What Is It? Get the Facts about this Sleep Disorder

Narcolepsy is classified medically as being a disorder than can promote extreme daytime sleepiness. It can also be the catalyst for causing muscle weakness, as well, in addition. It is a neurological disorder that can affect the control of both sleep and wakefulness equally. Does manage to remain undiagnosed, and cannot be treated if it hasn't been discovered through its most common of symptoms that it does create on the average for those who suffer with this malady.

What is the cause of narcolepsy?

Narcolepsy is a neurological disorder that affects both the overall control of sleep and also wakefulness. People who do suffer from narcolepsy are prone to having episodes of uncontrollable daytime sleepiness and also bouts with falling asleep unexpectedly. The cause of narcolepsy is unknown as of yet. Scientists are doing their very best to identify certain genes that control the production of brain chemicals that so signal sleep and wake cycles. Some experts do think that narcolepsy is caused by a deficiency in a chemical called hypocretin in the brain.

What are the symptoms of narcolepsy?

The symptoms that are associated with narcolepsy do include the following. These symptoms are excessive daytime sleepiness, cataplexy, hallucinations, sleep paralysis, sleep apnea and snoring. A lot of these symptoms can be damaging to one's health in their own ways. Therefore, if you are having any of these symptoms do get checked out by a doctor.

What is excessive daytime sleepiness?

Excessive daytime sleepiness does interfere with one's ability to do normal activities on a regular basis. It doesn't matter at all if a person has enough sufficient sleep or not. These episodes are afflict people with mental cloudiness, a lack of real energy and concentration, pronounced exhaustion, a depressed mood, and also memory lapses.

How do they diagnose narcolepsy?

Narcolepsy is a medical disorder that is diagnosed by having two main things on hand. What are these two things? They are no other than a physical exam and an exhaustive medical history that is done. Both of these things are required in order for a physician or neurologist to do a proper diagnosis on someone who is suffering from narcolepsy. Nonetheless, none of the major symptoms are exclusive to narcolepsy alone, and this is because the origins of the disease are something that is still being studied closely by researchers. There are several specialized tests that can be performed at a sleep disorder clinic or sleep lab. However, there are two key tests, which do stand out the most that are required for a diagnosis of this sleep disorder. These two tests are no other than the polysomnogram and the multiple sleep latency test.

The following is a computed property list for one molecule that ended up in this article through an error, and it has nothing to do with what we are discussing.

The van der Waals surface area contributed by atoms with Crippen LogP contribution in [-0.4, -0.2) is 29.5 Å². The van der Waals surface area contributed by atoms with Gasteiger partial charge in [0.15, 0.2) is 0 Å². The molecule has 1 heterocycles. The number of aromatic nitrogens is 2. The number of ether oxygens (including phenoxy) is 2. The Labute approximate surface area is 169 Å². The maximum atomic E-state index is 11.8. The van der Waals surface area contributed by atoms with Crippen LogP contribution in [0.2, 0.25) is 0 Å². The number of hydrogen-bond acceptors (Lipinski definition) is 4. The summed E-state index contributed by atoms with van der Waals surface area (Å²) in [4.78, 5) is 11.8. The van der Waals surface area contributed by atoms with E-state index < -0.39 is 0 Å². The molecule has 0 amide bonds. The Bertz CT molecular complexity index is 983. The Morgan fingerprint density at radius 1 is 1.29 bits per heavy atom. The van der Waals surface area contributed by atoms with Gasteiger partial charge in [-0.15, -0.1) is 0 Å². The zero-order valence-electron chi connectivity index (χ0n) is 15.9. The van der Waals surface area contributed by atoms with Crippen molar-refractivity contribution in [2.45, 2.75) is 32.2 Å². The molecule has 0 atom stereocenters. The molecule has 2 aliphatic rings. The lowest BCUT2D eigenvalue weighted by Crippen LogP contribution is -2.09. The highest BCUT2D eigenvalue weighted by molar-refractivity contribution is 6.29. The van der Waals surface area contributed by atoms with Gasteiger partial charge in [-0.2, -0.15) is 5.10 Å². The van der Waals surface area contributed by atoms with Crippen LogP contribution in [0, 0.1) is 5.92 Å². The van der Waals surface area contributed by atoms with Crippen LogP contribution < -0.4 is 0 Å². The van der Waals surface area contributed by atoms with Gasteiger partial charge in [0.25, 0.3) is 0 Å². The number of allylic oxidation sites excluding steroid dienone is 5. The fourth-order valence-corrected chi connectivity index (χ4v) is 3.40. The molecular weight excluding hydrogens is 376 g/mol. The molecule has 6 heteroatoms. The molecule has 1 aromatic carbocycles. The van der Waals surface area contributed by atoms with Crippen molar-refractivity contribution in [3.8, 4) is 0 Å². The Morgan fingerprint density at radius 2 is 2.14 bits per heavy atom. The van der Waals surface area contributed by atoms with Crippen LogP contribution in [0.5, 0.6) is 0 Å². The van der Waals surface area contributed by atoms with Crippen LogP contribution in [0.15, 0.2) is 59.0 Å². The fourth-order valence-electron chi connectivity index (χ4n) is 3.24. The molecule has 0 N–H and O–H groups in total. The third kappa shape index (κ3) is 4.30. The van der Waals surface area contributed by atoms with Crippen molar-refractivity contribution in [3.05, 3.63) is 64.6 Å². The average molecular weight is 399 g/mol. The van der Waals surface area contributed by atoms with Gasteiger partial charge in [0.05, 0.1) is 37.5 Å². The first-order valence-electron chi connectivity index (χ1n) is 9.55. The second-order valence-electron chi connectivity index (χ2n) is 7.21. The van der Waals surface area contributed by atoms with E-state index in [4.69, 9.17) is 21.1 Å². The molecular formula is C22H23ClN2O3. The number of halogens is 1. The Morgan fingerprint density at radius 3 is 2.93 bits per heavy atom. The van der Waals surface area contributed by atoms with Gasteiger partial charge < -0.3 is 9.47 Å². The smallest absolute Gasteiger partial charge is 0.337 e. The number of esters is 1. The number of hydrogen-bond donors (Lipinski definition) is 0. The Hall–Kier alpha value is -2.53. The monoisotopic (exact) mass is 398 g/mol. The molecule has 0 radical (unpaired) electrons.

How is narcolepsy treated?

There is no known cure for narcolepsy as of yet. However, there are valid forms of treatment, which do prove to be very successful in their own ways. These treatments do include drug treatment. Drug treatment involves the prescribing of amphetamine-like stimulants for sleepiness and anti-depressant drugs are given to control the symptoms of abnormal REM sleep. Lifestyle adjustments are something that are also strongly encouraged to reduce the control and effect of symptoms. Some of the lifestyle changes required have to do with avoiding heavy meals, alcohol, nicotine, regulating sleep schedules, and scheduling daytime naps properly for about ten to fifteen minutes in length each. Also, establishing a meal schedule is highly advised, as well as, some form of regular exercise regimen.

What is the outlook for narcolepsy?

Narcolepsy doesn't have a cure at present. Nonetheless, if a person does incorporate the right kind of treatment plan, and follows the rules. He or she should be able to live their lives with improved symptoms on the average. They do need to take their meds properly and do the lifestyle changes to make this happen though. Research is continually ongoing where this neurological disorder is concerned. This means that there is hope and it will only get better in time. Outlooks for lots of diseases do improve more and more with the advancement of medical science and research.

Conclusion

Narcolepsy usually affects people between the ages of 15 and 25 years of age. However, it can literally come on anyone, at any given age. In a number of cases, narcolepsy is a disorder related to sleep and that does manage to remain undiagnosed, and cannot be treated if it hasn't been discovered through its most common of symptoms that it does create on the average for those who suffer with this malady.

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